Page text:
Japan is all over the news today, trying to weaken its currency (or not), stimulate growth and create jobs. It’s ambitious, to say the least. But it’s also good news for Europe. After all, new PM Shinzo Abe is planning to weaken the Japanese yen by buying euro-denominated bonds from the ESM: to save Europe, the world and its currency. Unfortunately the world moves faster than politics and while business executives had begged for a weaker currency, they now fret that the yen could fall too far. Abe also set a 2% inflation target alongside stability and prosperity for everyone, causing Japan’s pension funds, which hold the second largest pool of retirement assets in the world after the United States, to increase their gold holdings from JPY45bn to JPY100bn. And then there is this hint of an idea to eliminate the interest-rate floor for deposits at the Bank of Japan, something the ECB has done as well to try and incentivize lending. The final policy decisions will be announced at the Bank of Japan’s meeting on 21-22 January.
In the background, Eurozone unemployment has once again broken all records, while German and Finnish exports declined. Meanwhile, Spain announced that it would have to issue €215-230bn gross debt throughout the year, which is 7.5% more than accounted for in the November budget.
Norway’s Foreign Minister Mats Persson has called on the UK to reconsider its currently rather hostile relationship with the EU to save the City of London and influence European legislation. During a trip to Ireland, Persson pointed out that Norway, while swimming in oil money, only had very marginal influence in its status as a member of the EEA (European Economic Area). read article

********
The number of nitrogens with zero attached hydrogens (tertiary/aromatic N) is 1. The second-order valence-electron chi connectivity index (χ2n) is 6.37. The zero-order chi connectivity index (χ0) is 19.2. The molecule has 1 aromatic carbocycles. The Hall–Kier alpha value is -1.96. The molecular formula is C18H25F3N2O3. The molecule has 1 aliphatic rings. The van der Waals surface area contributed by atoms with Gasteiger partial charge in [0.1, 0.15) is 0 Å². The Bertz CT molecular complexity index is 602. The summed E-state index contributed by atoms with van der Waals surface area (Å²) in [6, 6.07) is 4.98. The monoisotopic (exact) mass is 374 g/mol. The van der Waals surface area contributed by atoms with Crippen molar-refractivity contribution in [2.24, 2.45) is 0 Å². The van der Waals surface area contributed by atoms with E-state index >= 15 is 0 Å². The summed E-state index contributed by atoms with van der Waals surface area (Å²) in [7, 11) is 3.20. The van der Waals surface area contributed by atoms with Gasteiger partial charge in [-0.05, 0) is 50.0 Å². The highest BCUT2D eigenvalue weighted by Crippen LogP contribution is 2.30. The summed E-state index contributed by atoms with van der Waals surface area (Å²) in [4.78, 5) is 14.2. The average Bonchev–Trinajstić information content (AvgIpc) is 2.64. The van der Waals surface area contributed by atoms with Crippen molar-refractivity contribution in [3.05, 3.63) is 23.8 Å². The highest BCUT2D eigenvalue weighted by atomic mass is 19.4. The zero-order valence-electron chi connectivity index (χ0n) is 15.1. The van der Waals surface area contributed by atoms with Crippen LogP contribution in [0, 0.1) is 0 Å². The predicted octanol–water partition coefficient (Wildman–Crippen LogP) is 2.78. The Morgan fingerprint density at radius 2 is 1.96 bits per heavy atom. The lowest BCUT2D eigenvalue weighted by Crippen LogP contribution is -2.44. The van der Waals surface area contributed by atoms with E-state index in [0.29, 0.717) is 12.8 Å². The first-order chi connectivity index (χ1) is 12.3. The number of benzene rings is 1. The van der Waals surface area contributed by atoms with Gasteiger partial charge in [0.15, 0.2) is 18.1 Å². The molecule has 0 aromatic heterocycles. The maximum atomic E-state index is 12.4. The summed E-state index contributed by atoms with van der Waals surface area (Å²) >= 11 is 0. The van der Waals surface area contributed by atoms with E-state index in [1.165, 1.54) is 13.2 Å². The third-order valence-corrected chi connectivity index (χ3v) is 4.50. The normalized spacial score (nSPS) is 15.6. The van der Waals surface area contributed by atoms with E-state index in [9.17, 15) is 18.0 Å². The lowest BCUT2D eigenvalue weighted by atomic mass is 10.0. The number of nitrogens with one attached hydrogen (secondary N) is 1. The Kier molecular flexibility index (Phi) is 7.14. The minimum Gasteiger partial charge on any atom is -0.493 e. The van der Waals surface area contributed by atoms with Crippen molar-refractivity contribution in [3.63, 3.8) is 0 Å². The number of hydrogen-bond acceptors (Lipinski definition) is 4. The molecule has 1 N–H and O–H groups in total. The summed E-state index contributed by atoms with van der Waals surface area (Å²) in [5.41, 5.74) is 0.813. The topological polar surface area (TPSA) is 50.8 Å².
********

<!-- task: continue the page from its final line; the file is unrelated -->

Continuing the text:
Follwing yesterday’s mortgage crisis-related settlement charges, Bank of America has agreed to pay $11.6bn to state-backed Fannie Mae, the Federal National Mortgage Association, which was bailed out during the crisis. The settlement regards mortgage putbacks, those loans Fannie Mae wants BoA to buy back due to their questionable nature. read article
After the American SEC took the first step in fighting services providers in December, when it opened the investigation into potentially fraudulent behavior of the big auditing companies in China, Ernst&Young is now subject of an Washington-based inquiry. Allegation say E&Y lobbied on behalf of its clients, compromising its independence in auditing said corporates. In 2004, E&Y was suspended from entertaining new client businesses with publicly traded companies for six months in response to violating independence rules. read article